How peer researchers are bringing lived experience to Food Banks Canada’s first accessibility and equity guide

As the need for food banks grows right across the country, and the diversity of the clients we support increases, the work of building welcoming and accessible spaces is more critical than ever.

“We know that food insecurity and poverty don’t affect all equally,” says Kirstin Beardsley, CEO, Food Banks Canada. “As we address these issues at the personal, community, and systemic level, part of this work must involve looking at our own organizations and affirming our commitment to inclusion in all aspects of the work that we do.”

Inspired by an initial guide developed by Food Banks BC, Beardsley said Food Banks Canada used a Participatory Action Research approach to adapt and expand an accessibility and equity guide for the network of 10 Provincial Associations and 4,750 hunger relief organizations we serve from coast to coast to coast, in every province and territory.

Titled Without Barriers, Stigma, or Fear: A Practical Guide to Accessibility and Equity for Food Banks, the new guide is a practical document that aims to help the network adopt more equitable and accessible practices, with attention to the fear and discrimination people often experience when accessing services like food banks.

Accessibility and equity practices were part of developing the guide itself by centering the voices of those most impacted. Peer researchers with lived experience of food insecurity were core members of the team, providing critical content and feedback.

Dan Hillyer was one of the peer research partners who supported this work. Here he shares his passion for the work of equity, diversity, and inclusion as a member of the team that developed the guide.

“I have learned from personal experience just how vital it is to feel welcomed and safe at a time of crisis. This is my story.

I am married and have four daughters. At first, we believed it was just a short-term rough patch and our normal strategies would get us through. But days turned into weeks and the cupboards were bare. I wasn’t able to provide for my family.

The shame and embarrassment of going to the food bank was more than I could take. It was a much harder and bigger experience than being hungry. I felt like a failure as a father and community member. I felt like I was part of the problem; that I had become a burden on society.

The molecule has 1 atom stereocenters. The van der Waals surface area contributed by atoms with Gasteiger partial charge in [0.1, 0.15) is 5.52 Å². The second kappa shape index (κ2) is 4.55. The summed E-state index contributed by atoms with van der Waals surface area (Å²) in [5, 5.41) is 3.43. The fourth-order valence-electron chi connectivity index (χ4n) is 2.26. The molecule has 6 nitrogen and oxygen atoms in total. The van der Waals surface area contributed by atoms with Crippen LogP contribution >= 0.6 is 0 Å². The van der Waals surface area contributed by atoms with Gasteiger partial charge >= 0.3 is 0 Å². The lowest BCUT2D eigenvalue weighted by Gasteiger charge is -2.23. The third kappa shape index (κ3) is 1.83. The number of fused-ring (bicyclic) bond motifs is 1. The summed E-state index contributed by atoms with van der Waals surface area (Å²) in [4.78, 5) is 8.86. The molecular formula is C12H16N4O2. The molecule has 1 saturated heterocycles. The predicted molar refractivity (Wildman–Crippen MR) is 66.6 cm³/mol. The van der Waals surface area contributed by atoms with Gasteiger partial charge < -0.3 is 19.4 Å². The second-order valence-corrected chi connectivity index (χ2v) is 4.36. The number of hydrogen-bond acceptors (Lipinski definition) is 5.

It was really frightening when we did not have the ability to get even the essentials. It consumed all my thoughts. I was always thinking about where the next meal would come from. It really felt like struggling just to keep your head above water. Eventually I had to ask, how bad do things have to get before I ask for help? My number one priority was to shield my sweet daughters from the stress of knowing that we were out of food.

The hopelessness and anxiety I experienced devastated my mental health and I began to question whether life was still worth living. I had finally reached rock bottom. In desperation, I contacted my local community food support. It took all the courage I could muster just to show up. I sobbed for an hour before I could get out of my vehicle and approach the intake worker.

I repeated out loud to myself ‘please be kind, please be kind, please be kind.’ The worker never knew this but she was the first person on my healing journey. She set the tone for this path for me. The first words I heard were ‘I am so glad you are here.’

This set a life altering tone for me.

I was not a burden.

I was not a problem.

I was welcomed and I was safe.”

Each of us is only one crisis away from experiencing food insecurity.

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Food Banks Canada would like to acknowledge and thank the Walmart Foundation for funding this important research and the development of our Practical Guide to Accessibility and Equity for Food Banks.